Wordsworth in Early American Criticism

By Annabel Newton | Go to book overview

CHAPTER I
BASIC MATERIALS FOR THE STUDY OF THE EARLY FORTUNES OF WORDSWORTH'S WORK IN AMERICA

I

Although Wordsworth, at the end of the period of this study, achieved popularity in this country, and was for a time considered by the American people the leading English poet, he was not always so regarded. He did not achieve immediate favor with the publication of the Lyrical Ballads in 1798. Before 1824 some of the American people had read Wordsworth's poems. Of this number, only a few admired and approved; and they were afraid to express their opinions. At no time has Wordsworth's popularity with the masses in America equaled that of Scott and Byron's during the first quarter of the nineteenth century, as we shall see as this study proceeds. We cannot pick up the popular magazines of this period, such as the New York Mirror, Godey's Lady's Book, the Gentleman's Magazine, and Graham's Magazine, and find long critical articles on Wordsworth or Wordsworth's poems. I have found only an occasional reference to the poet in those issues of the magazines to which I have had access.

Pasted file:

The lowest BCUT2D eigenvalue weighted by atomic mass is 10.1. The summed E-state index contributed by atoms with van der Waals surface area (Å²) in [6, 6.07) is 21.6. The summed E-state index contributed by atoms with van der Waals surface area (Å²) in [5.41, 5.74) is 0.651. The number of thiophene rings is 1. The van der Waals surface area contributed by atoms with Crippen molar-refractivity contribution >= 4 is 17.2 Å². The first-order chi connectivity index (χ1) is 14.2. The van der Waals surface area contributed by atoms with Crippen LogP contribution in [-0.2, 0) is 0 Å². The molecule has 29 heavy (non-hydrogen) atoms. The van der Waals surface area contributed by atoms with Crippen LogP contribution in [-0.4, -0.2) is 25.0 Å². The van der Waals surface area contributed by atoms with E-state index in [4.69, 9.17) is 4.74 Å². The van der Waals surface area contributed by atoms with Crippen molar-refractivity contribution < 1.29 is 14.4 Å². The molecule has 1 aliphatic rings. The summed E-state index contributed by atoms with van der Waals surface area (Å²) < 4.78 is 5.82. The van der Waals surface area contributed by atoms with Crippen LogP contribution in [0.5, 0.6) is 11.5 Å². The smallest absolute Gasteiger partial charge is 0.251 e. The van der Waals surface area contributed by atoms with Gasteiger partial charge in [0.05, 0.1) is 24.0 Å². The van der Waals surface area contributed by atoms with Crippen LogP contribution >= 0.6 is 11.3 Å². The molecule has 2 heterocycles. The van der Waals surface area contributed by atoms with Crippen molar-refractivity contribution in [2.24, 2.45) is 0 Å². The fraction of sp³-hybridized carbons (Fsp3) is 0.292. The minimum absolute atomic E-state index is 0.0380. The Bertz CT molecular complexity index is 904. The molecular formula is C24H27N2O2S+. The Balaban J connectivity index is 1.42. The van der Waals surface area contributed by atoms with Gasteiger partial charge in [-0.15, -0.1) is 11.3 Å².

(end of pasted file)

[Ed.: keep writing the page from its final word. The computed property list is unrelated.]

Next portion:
In the succeeding pages I shall show that the history of Wordsworth's work in America corresponds roughly

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